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Data from shows that Animoca Brands’ basket of tokens is down 18% over the last 6 months, or, over a longer time horizon, down 17% over three years. In comparison, many other investors are well into the green for either of these time frames considering the mini-bull market of 2023 and the broader growth of crypto over long time horizons.

A16z, for instance, is up 20% over the last six months, or 375% in the last three years.

Perhaps the industry would be better off if it listened to Sith Lord-branded research houses and not those that defend Ponzinomics by saying it’s all misunderstood.

Important events.

8:30 a.m. HKT/SGT(12:30 a.m. UTC): Jibun Bank Services PMI (June)

9:45 a.m. HKT/SGT(1:45 a.m. UTC): Caixin (China) Services PMI (June)

CoinDesk TV

In case you missed it, here is the most recent episode of “The Hash” on CoinDesk TV:

“The Hash” discussed today’s top stories, including Elon Musk announcing Twitter setting up new “temporary limits” on the number of tweets users can read per day. Plus, Atrium Founder and CEO Supriyo Roy joined the show to discuss releasing an animated film funded by a DAO that brings NFTs to life. And, an update on Azuki a week after the Elementals NFT mint.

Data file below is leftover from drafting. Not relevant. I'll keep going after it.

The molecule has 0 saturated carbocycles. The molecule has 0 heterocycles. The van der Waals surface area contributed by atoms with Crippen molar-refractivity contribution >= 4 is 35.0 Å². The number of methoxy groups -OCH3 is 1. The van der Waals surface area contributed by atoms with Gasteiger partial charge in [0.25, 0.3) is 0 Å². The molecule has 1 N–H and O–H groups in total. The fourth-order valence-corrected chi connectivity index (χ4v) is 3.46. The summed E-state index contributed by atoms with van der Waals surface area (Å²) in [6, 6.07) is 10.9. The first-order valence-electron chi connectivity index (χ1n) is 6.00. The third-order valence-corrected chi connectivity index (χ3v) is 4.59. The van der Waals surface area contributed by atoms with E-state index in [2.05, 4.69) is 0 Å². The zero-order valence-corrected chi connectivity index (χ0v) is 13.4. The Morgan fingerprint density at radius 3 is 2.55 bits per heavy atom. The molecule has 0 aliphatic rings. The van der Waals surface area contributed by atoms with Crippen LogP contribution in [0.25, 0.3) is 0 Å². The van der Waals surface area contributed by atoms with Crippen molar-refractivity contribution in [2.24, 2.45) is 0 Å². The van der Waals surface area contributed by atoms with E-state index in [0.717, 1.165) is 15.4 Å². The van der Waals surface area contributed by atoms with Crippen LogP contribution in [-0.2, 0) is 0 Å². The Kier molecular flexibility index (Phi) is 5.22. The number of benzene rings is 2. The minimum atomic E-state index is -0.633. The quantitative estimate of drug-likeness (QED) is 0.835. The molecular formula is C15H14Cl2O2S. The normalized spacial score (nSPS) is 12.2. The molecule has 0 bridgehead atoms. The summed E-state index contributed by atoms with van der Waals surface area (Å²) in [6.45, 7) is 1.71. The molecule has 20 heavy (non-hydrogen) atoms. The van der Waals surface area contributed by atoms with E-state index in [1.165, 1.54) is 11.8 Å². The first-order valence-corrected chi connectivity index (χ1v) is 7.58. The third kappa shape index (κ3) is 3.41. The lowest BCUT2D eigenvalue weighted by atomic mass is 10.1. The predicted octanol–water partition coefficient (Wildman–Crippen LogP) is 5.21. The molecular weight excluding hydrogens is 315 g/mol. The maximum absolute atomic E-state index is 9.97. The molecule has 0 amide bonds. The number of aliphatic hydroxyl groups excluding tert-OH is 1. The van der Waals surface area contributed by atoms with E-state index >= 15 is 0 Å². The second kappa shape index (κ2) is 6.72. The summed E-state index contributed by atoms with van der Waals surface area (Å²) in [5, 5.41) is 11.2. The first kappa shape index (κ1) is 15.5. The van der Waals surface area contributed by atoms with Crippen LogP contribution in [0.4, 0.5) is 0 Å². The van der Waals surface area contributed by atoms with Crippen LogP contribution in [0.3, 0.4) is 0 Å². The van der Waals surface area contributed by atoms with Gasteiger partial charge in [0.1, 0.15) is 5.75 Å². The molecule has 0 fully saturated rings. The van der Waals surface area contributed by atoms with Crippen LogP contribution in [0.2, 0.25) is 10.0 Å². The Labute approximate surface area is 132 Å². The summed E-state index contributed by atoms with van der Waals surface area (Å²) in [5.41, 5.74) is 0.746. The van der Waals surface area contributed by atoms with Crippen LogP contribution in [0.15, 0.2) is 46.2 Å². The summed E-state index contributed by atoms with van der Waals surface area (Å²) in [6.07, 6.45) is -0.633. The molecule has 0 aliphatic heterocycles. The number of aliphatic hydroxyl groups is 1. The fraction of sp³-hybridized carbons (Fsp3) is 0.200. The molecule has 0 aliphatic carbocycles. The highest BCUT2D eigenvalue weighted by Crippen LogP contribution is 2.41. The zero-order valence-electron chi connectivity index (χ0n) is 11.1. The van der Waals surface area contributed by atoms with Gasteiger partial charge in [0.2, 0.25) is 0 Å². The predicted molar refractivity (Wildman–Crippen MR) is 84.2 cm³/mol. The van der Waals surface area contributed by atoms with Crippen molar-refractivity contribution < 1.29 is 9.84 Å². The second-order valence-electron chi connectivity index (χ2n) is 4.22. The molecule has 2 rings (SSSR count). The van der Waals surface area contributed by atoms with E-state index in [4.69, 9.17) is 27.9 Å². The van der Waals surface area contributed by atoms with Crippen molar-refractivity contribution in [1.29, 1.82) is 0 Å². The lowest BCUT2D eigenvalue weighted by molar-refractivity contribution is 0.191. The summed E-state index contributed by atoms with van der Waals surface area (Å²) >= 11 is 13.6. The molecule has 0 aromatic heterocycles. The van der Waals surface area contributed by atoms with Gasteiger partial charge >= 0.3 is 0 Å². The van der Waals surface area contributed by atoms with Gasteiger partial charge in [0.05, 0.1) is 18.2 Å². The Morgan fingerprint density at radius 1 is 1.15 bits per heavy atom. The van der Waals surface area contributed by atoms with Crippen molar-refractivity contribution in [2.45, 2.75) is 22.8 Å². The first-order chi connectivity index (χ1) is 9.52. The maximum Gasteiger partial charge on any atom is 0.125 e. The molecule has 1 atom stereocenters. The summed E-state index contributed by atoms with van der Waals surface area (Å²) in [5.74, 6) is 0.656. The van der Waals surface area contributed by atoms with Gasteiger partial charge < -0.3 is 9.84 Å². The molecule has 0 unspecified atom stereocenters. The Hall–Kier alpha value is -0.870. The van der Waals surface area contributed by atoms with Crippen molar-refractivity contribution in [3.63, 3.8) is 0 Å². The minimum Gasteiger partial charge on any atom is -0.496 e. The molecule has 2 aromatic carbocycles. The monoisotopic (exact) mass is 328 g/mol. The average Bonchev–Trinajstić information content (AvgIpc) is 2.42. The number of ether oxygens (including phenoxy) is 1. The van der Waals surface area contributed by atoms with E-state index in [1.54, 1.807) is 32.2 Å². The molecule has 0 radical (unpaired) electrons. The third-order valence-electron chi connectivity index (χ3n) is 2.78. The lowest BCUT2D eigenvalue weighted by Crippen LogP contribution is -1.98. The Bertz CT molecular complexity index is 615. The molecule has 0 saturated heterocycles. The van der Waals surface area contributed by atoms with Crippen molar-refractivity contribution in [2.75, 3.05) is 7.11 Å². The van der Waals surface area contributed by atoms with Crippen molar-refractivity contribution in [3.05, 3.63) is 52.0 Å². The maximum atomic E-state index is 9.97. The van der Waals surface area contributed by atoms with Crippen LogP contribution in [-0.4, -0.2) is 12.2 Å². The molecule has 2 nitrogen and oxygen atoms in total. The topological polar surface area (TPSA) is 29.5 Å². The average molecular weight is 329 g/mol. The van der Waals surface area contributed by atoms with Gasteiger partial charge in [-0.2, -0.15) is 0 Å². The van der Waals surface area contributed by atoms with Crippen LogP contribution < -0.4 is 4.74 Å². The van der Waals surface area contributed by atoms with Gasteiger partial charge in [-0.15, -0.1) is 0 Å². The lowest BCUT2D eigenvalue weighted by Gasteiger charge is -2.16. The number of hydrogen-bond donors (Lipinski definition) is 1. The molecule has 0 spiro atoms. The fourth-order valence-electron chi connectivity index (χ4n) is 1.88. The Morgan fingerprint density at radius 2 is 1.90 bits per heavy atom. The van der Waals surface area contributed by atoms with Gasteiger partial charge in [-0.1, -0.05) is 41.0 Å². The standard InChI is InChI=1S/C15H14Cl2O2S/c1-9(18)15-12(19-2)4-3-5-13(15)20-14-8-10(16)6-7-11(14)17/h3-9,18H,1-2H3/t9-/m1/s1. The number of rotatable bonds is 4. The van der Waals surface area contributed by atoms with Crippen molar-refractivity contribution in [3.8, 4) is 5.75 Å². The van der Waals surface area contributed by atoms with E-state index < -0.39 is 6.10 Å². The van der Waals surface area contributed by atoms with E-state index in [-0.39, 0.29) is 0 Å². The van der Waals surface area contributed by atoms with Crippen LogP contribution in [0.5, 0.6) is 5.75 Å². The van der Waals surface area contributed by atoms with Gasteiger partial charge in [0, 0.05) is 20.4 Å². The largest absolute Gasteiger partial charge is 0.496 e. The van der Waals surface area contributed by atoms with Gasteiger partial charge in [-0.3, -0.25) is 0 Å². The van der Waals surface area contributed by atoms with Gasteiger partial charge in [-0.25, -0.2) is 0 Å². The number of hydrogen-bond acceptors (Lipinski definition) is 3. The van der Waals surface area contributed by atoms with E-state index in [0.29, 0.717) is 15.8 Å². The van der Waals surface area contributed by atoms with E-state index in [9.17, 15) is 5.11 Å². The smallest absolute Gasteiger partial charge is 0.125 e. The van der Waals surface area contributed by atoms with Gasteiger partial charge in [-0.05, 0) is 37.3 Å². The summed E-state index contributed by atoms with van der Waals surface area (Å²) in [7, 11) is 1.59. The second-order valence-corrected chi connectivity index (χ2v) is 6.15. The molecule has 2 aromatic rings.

UK Lords Pass Bill to Help Seize and Freeze Crypto Used for Crime: The bill, introduced in September, now enters its final stages in Parliament.

Bitcoin, Ether Supply on Exchanges Fell in June: Goldman Sachs: Still, bitcoin miners’ inventory sales climbed to a record as they took advantage of the cryptocurrency’s strong performance, the report said.

Pepecoin Knockoffs Turn Dollars to Fortunes in Strange New ‘2.0’ Play: Copies of several meme coins have popped across the board in a trend that’s likely to die out within weeks.

Crypto Traders Cautious on Bitcoin as Fiat Liquidity Measures Point Lower: It would be unusual for bitcoin to stay bullish when fiat liquidity measures are pointing lower, one portfolio manager said.

Edited by James Rubin.